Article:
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The Dream of a Future Farmer: Rutherford ’23 at the Antioch Farm in Yellow Springs, Ohio

At the Antioch Farm, sustainability is of the utmost importance. Food forests and annual gardens spread across the vast fields towards the south end of the campus, where permaculture practices are explored and utilized to create a beautiful and bountiful environment. The food grown on the farm is harvested for the benefits of those on campus and has also been donated to local food banks. The Antioch Farm provides students and volunteers with the opportunity to experience a farm-to-table lifestyle. It also allows us the chance to explore and learn about the biodiversity of plants, beneficial insects, and the sustainability of rich, organic soil.

There are many projects underway on the farm: chickens and ducks to be fed; beds to be tilled, mulched and weeded; and compost to be turned. Organic matter is always used to ensure the health of the land and those who benefit from it. Every morning, the chickens, ducks, and geese are fed and given fresh water, and their eggs are collected and prepared to be taken to the kitchens. Newly sprouted plants are then watered, as well as those in the greenhouse. Once the beds are tilled and ready, seeds and seedlings can be sowed or transplanted straight into the ground, then watered, mulched, and weeded as often as possible. This year has provided us with a number of varieties of potatoes, cabbages, and flowers, and the three sisters (corns, beans, and squash) beds have already begun to sprout. In the food forest, you can find a number of fruit trees, herbs, and other edible vegetation. During the days of harvest, lettuces, herbs, and asparagus are among some of the crops that are collected and taken to the kitchens to be prepared for those on campus. The scraps are then brought back to the farm and are added to the compost.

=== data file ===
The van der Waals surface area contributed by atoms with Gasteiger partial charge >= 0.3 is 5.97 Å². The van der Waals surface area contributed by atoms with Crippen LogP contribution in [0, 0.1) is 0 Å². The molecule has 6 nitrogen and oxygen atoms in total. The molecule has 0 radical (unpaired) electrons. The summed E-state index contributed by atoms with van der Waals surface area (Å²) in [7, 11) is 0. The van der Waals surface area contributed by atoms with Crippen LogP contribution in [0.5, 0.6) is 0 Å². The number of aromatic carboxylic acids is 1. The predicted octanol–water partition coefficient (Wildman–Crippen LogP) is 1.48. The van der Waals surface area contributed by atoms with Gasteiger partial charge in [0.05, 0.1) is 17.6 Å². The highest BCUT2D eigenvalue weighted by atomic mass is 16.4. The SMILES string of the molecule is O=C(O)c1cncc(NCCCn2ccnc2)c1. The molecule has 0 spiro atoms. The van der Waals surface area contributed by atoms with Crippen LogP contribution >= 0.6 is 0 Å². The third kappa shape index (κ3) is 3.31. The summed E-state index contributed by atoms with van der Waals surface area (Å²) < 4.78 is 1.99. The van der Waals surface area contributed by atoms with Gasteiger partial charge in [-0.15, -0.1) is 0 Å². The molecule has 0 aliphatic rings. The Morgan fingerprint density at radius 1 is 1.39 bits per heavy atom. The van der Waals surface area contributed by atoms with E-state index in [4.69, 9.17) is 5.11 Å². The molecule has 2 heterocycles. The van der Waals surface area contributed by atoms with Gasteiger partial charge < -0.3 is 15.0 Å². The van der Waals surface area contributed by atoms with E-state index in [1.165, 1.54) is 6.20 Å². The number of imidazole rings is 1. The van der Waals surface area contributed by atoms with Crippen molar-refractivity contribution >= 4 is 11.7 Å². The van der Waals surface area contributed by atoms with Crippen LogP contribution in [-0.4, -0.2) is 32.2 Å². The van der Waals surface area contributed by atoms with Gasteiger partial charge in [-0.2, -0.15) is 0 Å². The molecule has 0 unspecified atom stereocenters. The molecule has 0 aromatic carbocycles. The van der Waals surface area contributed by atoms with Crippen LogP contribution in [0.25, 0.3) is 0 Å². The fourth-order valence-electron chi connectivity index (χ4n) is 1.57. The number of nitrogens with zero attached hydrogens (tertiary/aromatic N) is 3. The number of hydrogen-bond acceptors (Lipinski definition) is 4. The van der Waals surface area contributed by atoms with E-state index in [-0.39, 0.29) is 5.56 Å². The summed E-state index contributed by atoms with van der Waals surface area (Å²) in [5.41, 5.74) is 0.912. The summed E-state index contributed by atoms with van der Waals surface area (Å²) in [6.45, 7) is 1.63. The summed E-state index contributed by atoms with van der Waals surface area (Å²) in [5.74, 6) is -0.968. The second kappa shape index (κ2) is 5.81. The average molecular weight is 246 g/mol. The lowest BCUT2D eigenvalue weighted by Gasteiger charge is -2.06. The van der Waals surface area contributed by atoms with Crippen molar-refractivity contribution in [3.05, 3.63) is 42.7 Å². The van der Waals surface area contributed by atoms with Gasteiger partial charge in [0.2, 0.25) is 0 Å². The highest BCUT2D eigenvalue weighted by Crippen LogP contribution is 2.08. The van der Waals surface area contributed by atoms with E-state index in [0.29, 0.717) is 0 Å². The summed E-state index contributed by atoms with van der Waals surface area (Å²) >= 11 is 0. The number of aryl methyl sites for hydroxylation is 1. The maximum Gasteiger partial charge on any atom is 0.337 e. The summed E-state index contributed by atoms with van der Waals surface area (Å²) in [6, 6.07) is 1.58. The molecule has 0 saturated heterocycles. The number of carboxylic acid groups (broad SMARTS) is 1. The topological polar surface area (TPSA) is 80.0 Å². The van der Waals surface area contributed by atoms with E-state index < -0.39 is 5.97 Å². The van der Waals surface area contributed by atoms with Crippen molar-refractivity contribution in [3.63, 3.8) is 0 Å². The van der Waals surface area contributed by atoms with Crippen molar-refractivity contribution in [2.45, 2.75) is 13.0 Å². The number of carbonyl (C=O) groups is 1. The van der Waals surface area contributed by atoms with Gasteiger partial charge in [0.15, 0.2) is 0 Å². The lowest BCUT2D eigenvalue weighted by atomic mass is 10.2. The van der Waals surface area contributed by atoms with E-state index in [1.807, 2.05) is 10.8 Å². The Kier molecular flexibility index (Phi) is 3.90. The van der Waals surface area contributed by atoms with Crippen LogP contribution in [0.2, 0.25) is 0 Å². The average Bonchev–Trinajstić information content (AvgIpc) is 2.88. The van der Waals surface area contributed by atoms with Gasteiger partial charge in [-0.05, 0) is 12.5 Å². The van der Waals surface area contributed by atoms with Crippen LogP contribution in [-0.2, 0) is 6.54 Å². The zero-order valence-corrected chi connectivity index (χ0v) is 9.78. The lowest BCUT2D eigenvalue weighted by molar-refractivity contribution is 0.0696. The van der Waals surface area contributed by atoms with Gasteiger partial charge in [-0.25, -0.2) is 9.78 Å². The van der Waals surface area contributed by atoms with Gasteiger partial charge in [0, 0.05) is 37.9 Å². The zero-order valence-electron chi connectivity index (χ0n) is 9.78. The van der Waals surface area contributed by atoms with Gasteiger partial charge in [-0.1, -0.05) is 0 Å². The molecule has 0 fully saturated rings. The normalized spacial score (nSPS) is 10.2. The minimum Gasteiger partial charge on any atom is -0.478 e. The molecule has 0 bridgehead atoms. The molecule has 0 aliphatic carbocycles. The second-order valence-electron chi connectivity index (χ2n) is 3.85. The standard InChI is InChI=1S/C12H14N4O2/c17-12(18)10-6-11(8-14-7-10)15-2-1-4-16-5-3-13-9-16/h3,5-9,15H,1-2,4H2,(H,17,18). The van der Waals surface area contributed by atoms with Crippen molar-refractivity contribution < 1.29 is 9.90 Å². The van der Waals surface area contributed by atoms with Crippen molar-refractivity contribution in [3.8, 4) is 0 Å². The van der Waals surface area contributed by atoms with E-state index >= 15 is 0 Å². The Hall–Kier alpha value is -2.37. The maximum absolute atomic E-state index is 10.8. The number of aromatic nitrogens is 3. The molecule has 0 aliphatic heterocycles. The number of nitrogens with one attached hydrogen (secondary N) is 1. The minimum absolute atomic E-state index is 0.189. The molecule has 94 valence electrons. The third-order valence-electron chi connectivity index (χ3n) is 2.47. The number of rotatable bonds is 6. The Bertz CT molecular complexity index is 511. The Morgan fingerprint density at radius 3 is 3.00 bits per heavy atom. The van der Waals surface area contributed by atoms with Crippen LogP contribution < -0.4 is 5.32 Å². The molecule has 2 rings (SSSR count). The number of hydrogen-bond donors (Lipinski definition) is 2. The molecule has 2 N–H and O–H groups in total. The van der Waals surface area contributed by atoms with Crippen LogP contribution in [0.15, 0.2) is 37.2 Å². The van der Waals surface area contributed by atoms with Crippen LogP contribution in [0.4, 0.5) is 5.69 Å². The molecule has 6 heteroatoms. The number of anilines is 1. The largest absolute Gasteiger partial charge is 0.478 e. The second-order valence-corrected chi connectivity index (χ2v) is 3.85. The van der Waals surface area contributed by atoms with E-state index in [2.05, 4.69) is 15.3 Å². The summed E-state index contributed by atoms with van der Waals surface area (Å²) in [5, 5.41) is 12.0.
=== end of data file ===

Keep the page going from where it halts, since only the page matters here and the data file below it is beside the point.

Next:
The Antioch Farm has been a fully hands-on experience, with the great benefit of witnessing hard work producing yield that is shared with the community. As a student of the sustainability program at Antioch College, the opportunity to work on an organic farm for the first time has provided me with immense knowledge and discipline. This particular job has been both extremely inspirational and motivational in my journey to become a sustainable farmer and provide for communities in the future, and has given me insight into the necessary requirements for managing and maintaining such goals. I plan to fully utilize this acquired knowledge and insight for every farming opportunity I may have in the future, for my goal is to reconstruct communities and to teach sustainability to others so that they too can benefit from their yields.

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